Llys Nini was a milk producing farm. It used to take the milk in churns down the lane to the stand on the main road.  Dennis Foley, who worked at Llys Nini in the 1960s, remembers the lane and how it was often used by courting couples in cars in the evenings.

 

Sion Alun recalls that building the motorway posed a few unexpected problems for the engineers as there were some uncharted mine workings in the woods.  “One day my Dad took a tractor into the wood and suddenly a huge hole appeared under the tractor, which was terrifying. My Dad dropped stones into the hole but didn’t hear them landing, it was really deep. This happened 2 or 3 times when I was a child.”

 

Although Vic Thomas complained to the Coal Board about the mine, they said that they had no record of it and so it was not their responsibility.

 

“ When the people came to do the survey for the M4, my father warned them about the mines but they said that they had all the old surveys and there was no record of any mine workings.  But the mines must have been older than the NCB and were not recorded.

 

“Before starting to build the motorway they had to move the electricity pylons.  I remember they drove their bull dozer on to site, into the wood and through the trees – I remember it as it was so upsetting. They drove the bull dozer into the trees and it went straight down.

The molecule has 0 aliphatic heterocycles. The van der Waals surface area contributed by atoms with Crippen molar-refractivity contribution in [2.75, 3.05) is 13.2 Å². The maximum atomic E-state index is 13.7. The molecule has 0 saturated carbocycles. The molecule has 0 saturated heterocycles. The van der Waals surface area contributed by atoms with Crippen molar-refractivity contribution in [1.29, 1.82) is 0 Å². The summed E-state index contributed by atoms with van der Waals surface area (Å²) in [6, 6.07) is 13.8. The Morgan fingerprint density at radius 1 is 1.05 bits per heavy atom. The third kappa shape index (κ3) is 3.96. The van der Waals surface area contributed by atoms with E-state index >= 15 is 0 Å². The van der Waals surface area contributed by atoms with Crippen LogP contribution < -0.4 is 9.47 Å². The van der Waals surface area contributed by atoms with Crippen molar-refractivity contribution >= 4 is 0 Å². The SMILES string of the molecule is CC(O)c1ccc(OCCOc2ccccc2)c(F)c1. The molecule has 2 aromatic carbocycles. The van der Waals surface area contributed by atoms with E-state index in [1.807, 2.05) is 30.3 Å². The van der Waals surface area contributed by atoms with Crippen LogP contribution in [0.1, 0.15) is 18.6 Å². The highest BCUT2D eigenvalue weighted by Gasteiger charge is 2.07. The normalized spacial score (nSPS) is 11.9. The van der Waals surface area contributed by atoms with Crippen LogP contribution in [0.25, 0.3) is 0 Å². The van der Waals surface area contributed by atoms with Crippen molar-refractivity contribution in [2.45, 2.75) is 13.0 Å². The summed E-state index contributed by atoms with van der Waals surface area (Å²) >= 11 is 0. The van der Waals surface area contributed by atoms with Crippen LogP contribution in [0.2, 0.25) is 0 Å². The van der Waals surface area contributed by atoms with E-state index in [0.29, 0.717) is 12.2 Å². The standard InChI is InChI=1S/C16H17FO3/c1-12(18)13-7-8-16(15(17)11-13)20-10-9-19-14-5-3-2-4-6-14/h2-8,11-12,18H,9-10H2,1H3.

“When they realised what was happening they brought in specialists. They dug around the hole and opened it up.  It was fascinating; to think that human beings could work in those conditions, some of the tunnels were no more than 3’ high.  Some of the tunnels went over to Bachygwreiddyn Farm. They spent a long time filling in the runs underneath the motorway.”

 

Sion explained that as the Coal Board had previously stated that the mine was not their responsibility, the Thomases were able to claim the coal from it. “We had all the coal they dug up, we gave it to all the family and it lasted 2 years at least. “

 

The Engineers’ plans for the section directly in front of the house shows the mine workings, but it is unclear whether these plans were drawn up prior to finding the mine or after.